understanding of the lizard brain provides a timeless blueprint for effec-
tive and low-stress investing.
In Chapter 11, we return to the central question of Mean Markets and
Lizard Brains: “Where should I invest my money?” In Part One we found
that we are built to have systematic problems in markets. In Part Two we
looked at macroeconomic drivers of financial performance. In Part Three
we examined the prospects for bonds, stocks, and real estate. Now in the
final section we summarize all of the findings. We discover that the cur-
rent situation is particularly dangerous”kryptonite for the lizard brain.
And then finally we come to a surprising answer to the question of where
to invest.
chapter ten

How to Shackle the Lizard Brain

Timeless and Timely Tips

In The Graduate, a young Dustin Hoffman (playing the role of Benjamin
Braddock) receives some succinct, and unsolicited, career advice from a
friend of his parents, Mr. McGuire:

“I just want to say one word to you . . . just one word.””McGuire
“Yes, sir.””Ben
“Are you listening?””McGuire
“Yes, sir. I am.””Ben

I don™t know if “plastics” was a good career choice in 1967 when The
Graduate was released. I am sure, however, that there are better and
worse times to work in particular fields. Similarly, the Mean Markets
view is that there are good times and bad times to make particular

230 Profiting from the New Science of Irrationality

investments. Gold, for example, was a great investment in the 1970s, and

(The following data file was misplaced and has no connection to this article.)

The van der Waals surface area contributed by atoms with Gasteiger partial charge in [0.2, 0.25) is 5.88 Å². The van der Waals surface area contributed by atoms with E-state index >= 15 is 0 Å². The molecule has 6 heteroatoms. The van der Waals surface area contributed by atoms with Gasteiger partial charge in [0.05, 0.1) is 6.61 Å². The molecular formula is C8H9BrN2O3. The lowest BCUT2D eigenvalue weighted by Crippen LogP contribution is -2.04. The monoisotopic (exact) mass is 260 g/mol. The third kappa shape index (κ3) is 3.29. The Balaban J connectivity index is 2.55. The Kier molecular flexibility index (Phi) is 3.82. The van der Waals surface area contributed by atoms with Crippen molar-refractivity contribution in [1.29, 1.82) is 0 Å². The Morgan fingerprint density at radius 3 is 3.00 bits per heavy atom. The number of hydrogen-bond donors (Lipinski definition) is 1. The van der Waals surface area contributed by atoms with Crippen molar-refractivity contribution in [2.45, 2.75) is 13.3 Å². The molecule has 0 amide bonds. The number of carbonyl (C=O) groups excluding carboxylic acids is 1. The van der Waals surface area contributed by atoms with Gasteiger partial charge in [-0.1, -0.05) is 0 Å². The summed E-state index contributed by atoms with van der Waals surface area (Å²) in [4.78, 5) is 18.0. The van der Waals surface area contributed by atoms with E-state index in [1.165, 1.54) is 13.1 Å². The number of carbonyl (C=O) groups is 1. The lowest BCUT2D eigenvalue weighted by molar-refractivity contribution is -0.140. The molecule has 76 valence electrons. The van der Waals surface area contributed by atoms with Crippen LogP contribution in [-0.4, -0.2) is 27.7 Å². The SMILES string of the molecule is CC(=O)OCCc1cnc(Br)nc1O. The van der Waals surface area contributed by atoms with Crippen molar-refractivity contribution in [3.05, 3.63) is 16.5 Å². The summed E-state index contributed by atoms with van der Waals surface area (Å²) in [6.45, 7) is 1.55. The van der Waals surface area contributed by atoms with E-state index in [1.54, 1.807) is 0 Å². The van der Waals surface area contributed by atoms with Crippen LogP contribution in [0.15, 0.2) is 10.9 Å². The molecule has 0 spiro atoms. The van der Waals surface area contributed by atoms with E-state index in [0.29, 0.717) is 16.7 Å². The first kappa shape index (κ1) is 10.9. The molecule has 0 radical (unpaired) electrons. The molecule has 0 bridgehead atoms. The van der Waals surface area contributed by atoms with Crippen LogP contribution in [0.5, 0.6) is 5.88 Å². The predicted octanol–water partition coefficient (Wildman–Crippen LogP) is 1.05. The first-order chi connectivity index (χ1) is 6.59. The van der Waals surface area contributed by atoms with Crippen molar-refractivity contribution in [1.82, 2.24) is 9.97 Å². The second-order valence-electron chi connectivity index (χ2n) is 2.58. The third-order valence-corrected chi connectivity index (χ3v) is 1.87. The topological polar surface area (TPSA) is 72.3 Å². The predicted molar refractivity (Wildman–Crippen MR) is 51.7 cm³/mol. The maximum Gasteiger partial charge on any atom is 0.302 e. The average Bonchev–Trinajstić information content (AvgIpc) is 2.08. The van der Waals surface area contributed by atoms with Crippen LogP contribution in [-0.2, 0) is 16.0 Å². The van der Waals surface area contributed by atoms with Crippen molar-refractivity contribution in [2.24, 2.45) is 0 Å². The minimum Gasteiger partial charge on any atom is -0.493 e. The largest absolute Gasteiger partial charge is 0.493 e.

was a terrible investment in the 1980s and 1990s.
If markets were rational, then investing would be easy and stress-free.
In the fairytale land of the efficient markets hypothesis, all investments
are correctly priced at all times. Thus, in a hypothetical, rational invest-
ing world, it never pays to fret about possible mistakes; nor does it pay to
seek bargains.
Out in the real world, however, markets are irrational and often
mean. This creates both opportunity and risk. In a world where prices
are often too low or too high, investors can find insanely good deals.
We can also make insanely bad deals. Since the invisible hand has not
built a world that is going to ensure our financial success, we have to do
it ourselves.
Thus, the key to investing success”in the real world”is to be on the
correct side of that irrationality. The Mean Markets and Lizard Brains
advice for how to profit from manias and crashes is divided into two
parts. First we™ll seek to prevent our own lizard brain from ruining us
(this chapter). Then we™ll look for opportunities to make money from
others™ lizard brains (next chapter).
This division of tips for investing in crazy markets is somewhat akin to
preparing for a sports competition. To win, it is always good to be strong,
fast, and experienced. The best strategy on any given day, however, also
depends on the competition.
In the late 1980s, for example, the Detroit Pistons won consecutive
NBA championships. In each championship year, they had to defeat
Michael Jordan™s Chicago Bulls in the playoffs. To beat the Bulls, the
Pistons relied upon excellent basketball skills (appropriate for any oppo-
nent), and they needed a specific strategy to contain Jordan. In this period
of his career, Jordan was so dominant that opponents joked, “He can™t be
stopped, just contained.”
To contain Jordan enough to win, the Pistons developed what became
known as the “Jordan Rules.” These included myriad defensive schemes,